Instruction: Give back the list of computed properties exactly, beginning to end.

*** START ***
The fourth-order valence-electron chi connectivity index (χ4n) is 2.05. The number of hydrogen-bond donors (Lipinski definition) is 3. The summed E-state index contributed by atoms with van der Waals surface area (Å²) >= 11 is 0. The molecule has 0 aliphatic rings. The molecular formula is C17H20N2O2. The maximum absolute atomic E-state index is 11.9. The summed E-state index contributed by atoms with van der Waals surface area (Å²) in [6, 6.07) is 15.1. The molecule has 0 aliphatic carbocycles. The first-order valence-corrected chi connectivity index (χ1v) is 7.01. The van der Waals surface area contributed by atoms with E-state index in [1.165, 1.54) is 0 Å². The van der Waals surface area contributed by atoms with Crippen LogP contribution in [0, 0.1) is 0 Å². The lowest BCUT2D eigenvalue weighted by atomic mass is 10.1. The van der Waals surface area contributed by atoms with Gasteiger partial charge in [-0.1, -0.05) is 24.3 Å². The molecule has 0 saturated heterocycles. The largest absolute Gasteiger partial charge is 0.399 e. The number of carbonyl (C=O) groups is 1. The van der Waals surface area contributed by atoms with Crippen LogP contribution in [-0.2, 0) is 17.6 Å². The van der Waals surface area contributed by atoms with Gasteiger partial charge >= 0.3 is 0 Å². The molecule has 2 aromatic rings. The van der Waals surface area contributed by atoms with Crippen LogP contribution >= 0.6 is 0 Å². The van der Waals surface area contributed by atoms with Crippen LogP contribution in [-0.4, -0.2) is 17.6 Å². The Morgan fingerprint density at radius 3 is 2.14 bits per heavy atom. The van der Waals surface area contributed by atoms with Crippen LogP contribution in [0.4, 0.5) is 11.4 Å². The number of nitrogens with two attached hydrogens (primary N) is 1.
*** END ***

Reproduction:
The fourth-order valence-electron chi connectivity index (χ4n) is 2.05. The number of hydrogen-bond donors (Lipinski definition) is 3. The summed E-state index contributed by atoms with van der Waals surface area (Å²) >= 11 is 0. The molecule has 0 aliphatic rings. The molecular formula is C17H20N2O2. The maximum absolute atomic E-state index is 11.9. The summed E-state index contributed by atoms with van der Waals surface area (Å²) in [6, 6.07) is 15.1. The molecule has 0 aliphatic carbocycles. The first-order valence-corrected chi connectivity index (χ1v) is 7.01. The van der Waals surface area contributed by atoms with E-state index in [1.165, 1.54) is 0 Å². The van der Waals surface area contributed by atoms with Crippen LogP contribution in [0, 0.1) is 0 Å². The lowest BCUT2D eigenvalue weighted by atomic mass is 10.1. The van der Waals surface area contributed by atoms with Gasteiger partial charge in [-0.1, -0.05) is 24.3 Å². The molecule has 0 saturated heterocycles. The largest absolute Gasteiger partial charge is 0.399 e. The number of carbonyl (C=O) groups is 1. The van der Waals surface area contributed by atoms with Crippen LogP contribution in [-0.2, 0) is 17.6 Å². The van der Waals surface area contributed by atoms with Gasteiger partial charge >= 0.3 is 0 Å². The molecule has 2 aromatic rings. The van der Waals surface area contributed by atoms with Crippen LogP contribution >= 0.6 is 0 Å². The van der Waals surface area contributed by atoms with Crippen LogP contribution in [-0.4, -0.2) is 17.6 Å². The Morgan fingerprint density at radius 3 is 2.14 bits per heavy atom. The van der Waals surface area contributed by atoms with Crippen LogP contribution in [0.4, 0.5) is 11.4 Å². The number of nitrogens with two attached hydrogens (primary N) is 1.